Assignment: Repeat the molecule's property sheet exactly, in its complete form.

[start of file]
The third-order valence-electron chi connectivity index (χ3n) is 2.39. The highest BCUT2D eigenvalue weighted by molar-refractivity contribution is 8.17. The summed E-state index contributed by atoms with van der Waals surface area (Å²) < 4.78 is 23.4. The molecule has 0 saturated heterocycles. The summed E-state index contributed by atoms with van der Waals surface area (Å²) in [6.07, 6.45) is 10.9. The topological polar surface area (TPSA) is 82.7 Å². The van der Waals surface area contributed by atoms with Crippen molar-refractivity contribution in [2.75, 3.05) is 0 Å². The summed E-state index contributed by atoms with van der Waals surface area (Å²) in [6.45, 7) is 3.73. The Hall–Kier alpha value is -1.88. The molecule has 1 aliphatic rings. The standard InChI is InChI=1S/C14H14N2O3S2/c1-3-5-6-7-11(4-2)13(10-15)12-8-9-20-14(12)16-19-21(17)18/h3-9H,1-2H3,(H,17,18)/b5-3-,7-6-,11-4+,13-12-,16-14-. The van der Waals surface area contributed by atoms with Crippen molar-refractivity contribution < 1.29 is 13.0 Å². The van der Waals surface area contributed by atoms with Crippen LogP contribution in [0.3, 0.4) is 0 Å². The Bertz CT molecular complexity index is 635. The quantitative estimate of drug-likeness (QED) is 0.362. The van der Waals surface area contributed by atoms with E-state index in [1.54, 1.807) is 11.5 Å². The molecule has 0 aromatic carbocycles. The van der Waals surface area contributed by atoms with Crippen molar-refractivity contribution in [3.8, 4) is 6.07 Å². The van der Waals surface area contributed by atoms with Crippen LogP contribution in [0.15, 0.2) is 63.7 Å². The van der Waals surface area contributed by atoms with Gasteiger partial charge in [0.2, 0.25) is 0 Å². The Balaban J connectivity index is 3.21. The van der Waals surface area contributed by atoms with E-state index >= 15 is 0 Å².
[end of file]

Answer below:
The third-order valence-electron chi connectivity index (χ3n) is 2.39. The highest BCUT2D eigenvalue weighted by molar-refractivity contribution is 8.17. The summed E-state index contributed by atoms with van der Waals surface area (Å²) < 4.78 is 23.4. The molecule has 0 saturated heterocycles. The summed E-state index contributed by atoms with van der Waals surface area (Å²) in [6.07, 6.45) is 10.9. The topological polar surface area (TPSA) is 82.7 Å². The van der Waals surface area contributed by atoms with Crippen molar-refractivity contribution in [2.75, 3.05) is 0 Å². The summed E-state index contributed by atoms with van der Waals surface area (Å²) in [6.45, 7) is 3.73. The Hall–Kier alpha value is -1.88. The molecule has 1 aliphatic rings. The standard InChI is InChI=1S/C14H14N2O3S2/c1-3-5-6-7-11(4-2)13(10-15)12-8-9-20-14(12)16-19-21(17)18/h3-9H,1-2H3,(H,17,18)/b5-3-,7-6-,11-4+,13-12-,16-14-. The van der Waals surface area contributed by atoms with Crippen molar-refractivity contribution < 1.29 is 13.0 Å². The van der Waals surface area contributed by atoms with Crippen LogP contribution in [0.3, 0.4) is 0 Å². The Bertz CT molecular complexity index is 635. The quantitative estimate of drug-likeness (QED) is 0.362. The van der Waals surface area contributed by atoms with E-state index in [1.54, 1.807) is 11.5 Å². The molecule has 0 aromatic carbocycles. The van der Waals surface area contributed by atoms with Crippen molar-refractivity contribution in [3.8, 4) is 6.07 Å². The van der Waals surface area contributed by atoms with Crippen LogP contribution in [0.15, 0.2) is 63.7 Å². The van der Waals surface area contributed by atoms with Gasteiger partial charge in [0.2, 0.25) is 0 Å². The Balaban J connectivity index is 3.21. The van der Waals surface area contributed by atoms with E-state index >= 15 is 0 Å².